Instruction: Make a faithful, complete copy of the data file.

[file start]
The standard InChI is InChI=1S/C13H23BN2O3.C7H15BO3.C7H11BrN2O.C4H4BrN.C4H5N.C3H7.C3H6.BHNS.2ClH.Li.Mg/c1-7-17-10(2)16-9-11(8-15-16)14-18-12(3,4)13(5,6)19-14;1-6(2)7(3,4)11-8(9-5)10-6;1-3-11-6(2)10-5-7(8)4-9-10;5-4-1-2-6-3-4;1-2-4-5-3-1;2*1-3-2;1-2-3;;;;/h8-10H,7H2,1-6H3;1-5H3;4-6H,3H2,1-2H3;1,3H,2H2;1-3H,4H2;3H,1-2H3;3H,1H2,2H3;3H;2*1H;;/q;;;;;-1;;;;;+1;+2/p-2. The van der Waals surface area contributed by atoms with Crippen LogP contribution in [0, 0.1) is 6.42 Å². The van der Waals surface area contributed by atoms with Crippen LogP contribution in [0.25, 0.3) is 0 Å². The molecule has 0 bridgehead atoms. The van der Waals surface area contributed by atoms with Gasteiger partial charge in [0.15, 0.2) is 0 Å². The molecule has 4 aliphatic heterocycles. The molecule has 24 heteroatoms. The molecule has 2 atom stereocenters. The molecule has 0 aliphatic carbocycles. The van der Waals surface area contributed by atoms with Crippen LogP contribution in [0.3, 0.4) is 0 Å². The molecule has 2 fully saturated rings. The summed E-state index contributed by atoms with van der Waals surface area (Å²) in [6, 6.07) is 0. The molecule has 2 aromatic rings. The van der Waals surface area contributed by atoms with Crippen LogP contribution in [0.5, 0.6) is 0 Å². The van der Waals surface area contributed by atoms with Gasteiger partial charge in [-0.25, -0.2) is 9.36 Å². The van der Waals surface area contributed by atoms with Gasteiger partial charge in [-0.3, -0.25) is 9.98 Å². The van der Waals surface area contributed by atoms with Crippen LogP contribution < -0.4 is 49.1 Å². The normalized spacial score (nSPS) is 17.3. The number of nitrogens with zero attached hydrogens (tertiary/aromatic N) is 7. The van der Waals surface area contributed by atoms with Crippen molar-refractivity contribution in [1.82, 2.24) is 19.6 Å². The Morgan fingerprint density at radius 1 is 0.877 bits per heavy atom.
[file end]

The standard InChI is InChI=1S/C13H23BN2O3.C7H15BO3.C7H11BrN2O.C4H4BrN.C4H5N.C3H7.C3H6.BHNS.2ClH.Li.Mg/c1-7-17-10(2)16-9-11(8-15-16)14-18-12(3,4)13(5,6)19-14;1-6(2)7(3,4)11-8(9-5)10-6;1-3-11-6(2)10-5-7(8)4-9-10;5-4-1-2-6-3-4;1-2-4-5-3-1;2*1-3-2;1-2-3;;;;/h8-10H,7H2,1-6H3;1-5H3;4-6H,3H2,1-2H3;1,3H,2H2;1-3H,4H2;3H,1-2H3;3H,1H2,2H3;3H;2*1H;;/q;;;;;-1;;;;;+1;+2/p-2. The van der Waals surface area contributed by atoms with Crippen LogP contribution in [0, 0.1) is 6.42 Å². The van der Waals surface area contributed by atoms with Crippen LogP contribution in [0.25, 0.3) is 0 Å². The molecule has 0 bridgehead atoms. The van der Waals surface area contributed by atoms with Gasteiger partial charge in [0.15, 0.2) is 0 Å². The molecule has 4 aliphatic heterocycles. The molecule has 24 heteroatoms. The molecule has 2 atom stereocenters. The molecule has 0 aliphatic carbocycles. The van der Waals surface area contributed by atoms with Crippen LogP contribution in [0.3, 0.4) is 0 Å². The molecule has 2 fully saturated rings. The summed E-state index contributed by atoms with van der Waals surface area (Å²) in [6, 6.07) is 0. The molecule has 2 aromatic rings. The van der Waals surface area contributed by atoms with Crippen LogP contribution in [0.5, 0.6) is 0 Å². The van der Waals surface area contributed by atoms with Gasteiger partial charge in [-0.25, -0.2) is 9.36 Å². The van der Waals surface area contributed by atoms with Gasteiger partial charge in [-0.3, -0.25) is 9.98 Å². The van der Waals surface area contributed by atoms with Crippen LogP contribution < -0.4 is 49.1 Å². The normalized spacial score (nSPS) is 17.3. The number of nitrogens with zero attached hydrogens (tertiary/aromatic N) is 7. The van der Waals surface area contributed by atoms with Crippen molar-refractivity contribution in [1.82, 2.24) is 19.6 Å². The Morgan fingerprint density at radius 1 is 0.877 bits per heavy atom.